Photo © Flickr user freddan212
A view from 8th Avenue of Manhattan's Madison Square Garden.

Diller Scofidio + Renfro, Santiago Calatrava, SHoP Architects, and Skidmore, Owings & Merrill—four busy firms—will have to find time during the next six weeks to brainstorm. The Municipal Art Society (MAS) has given them until May 29 to develop ideas for moving Madison Square Garden from its present site, directly above New York’s Pennsylvania Station. Transferring the Garden would allow the station—an underground warren designed for 120,000 passengers a day, but now serving more than five times that number—to be rebuilt as something less depressing, possibly even as grand as the station that was famously torn down in 1963.

The MAS competition comes at a fortuitous time. The City Planning Commission, chaired by Amanda Burden, is deciding whether to renew the permit that has allowed the Garden to operate above the station. Burden presided over a nearly five-hour hearing on April 10 at which citizens and planners practically begged the commission to limit the new permit to 10 years (or, as the AIA New York executive director Rick Bell put it, “10 years or less”), which would force the Garden to start looking for a new site. Among the planners who testified at the hearing was Vishaan Chakrabarti, the SHoP partner and Columbia professor, who told the commissioners that the decision they make about Penn Station may be the one future generations remember them for. Robert Yaro, chairman of the Regional Plan Association, argued that the commission might never get another chance to undo “the biggest planning mistake of last half century.”

The owners of Madison Square Garden have asked the commission to renew their permit in perpetuity, and at the hearing they seemed inclined to offer little in return. Along with the permit renewal, they are demanding the right to hang huge, digital signs on the Eighth Avenue side of the building and have promised to make improvements to the public spaces around the Garden that can only be described as meager. The company’s landscape designer wasn’t even sure that her clients would pay for sidewalk repaving. Commissioner Irwin Cantor, who is an engineer, couldn’t resist comparing the promised improvements to “putting lipstick on a pig.” Over and over, representatives of the Garden, a public company, said they have no compelling business reason to move. Those representatives also claimed the Garden could construct a much larger building—up to five million square feet—on the site, without city approval, though probably not without Amtrak’s cooperation.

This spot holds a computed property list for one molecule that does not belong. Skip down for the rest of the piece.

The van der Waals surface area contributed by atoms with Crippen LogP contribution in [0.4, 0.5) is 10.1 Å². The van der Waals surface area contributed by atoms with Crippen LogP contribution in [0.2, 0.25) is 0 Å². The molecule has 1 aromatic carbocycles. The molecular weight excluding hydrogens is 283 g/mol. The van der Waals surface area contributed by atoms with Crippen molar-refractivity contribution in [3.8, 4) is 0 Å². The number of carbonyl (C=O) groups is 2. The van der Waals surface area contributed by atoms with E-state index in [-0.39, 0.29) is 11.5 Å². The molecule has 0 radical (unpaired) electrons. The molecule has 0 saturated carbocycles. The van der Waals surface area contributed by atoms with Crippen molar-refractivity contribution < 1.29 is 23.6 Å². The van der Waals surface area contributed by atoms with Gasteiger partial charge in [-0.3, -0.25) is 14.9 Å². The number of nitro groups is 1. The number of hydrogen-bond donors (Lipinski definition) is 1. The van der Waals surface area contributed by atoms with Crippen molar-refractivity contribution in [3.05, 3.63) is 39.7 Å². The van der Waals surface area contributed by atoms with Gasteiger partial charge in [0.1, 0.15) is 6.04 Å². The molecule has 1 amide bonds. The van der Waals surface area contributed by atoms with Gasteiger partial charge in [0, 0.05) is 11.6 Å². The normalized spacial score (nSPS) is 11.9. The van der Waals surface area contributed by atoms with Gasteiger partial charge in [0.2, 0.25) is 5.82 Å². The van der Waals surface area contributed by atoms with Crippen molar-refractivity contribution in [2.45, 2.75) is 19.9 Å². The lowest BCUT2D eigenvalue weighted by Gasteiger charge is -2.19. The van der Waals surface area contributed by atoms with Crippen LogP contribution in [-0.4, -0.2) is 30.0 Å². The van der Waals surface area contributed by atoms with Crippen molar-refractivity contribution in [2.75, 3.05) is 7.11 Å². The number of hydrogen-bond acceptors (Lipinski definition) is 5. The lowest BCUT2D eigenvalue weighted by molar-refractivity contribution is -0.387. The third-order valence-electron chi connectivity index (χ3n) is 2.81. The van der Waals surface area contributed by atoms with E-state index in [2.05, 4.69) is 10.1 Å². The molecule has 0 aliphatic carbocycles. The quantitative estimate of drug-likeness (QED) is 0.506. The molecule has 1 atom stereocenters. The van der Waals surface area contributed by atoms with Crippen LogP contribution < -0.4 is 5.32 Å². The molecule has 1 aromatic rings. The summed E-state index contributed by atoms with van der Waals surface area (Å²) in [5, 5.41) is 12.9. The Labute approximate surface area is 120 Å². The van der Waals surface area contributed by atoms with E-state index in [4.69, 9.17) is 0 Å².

It’s true that Madison Square Garden tried to move before, to a site over the James Farley Post Office on the west side of Eighth Avenue, but the plan fell apart when New York governor Eliot Spitzer resigned in 2008. Now Yaro says the most likely site for a new Garden is the two blocks between Ninth and Tenth Avenues and 28th and 30th Streets, home to the Morgan postal sorting facility. For its competition, the MAS deliberately chose firms with station, arena, and theater experience, hoping their proposals will help persuade the city to, in the words of MAS president Vin Cipolla, “do the right thing.” Advocates of an improved Penn Station can only hope one of the ideas presented next month dazzles not only the public and the commission, but also the seemingly intransigent owners of the Garden.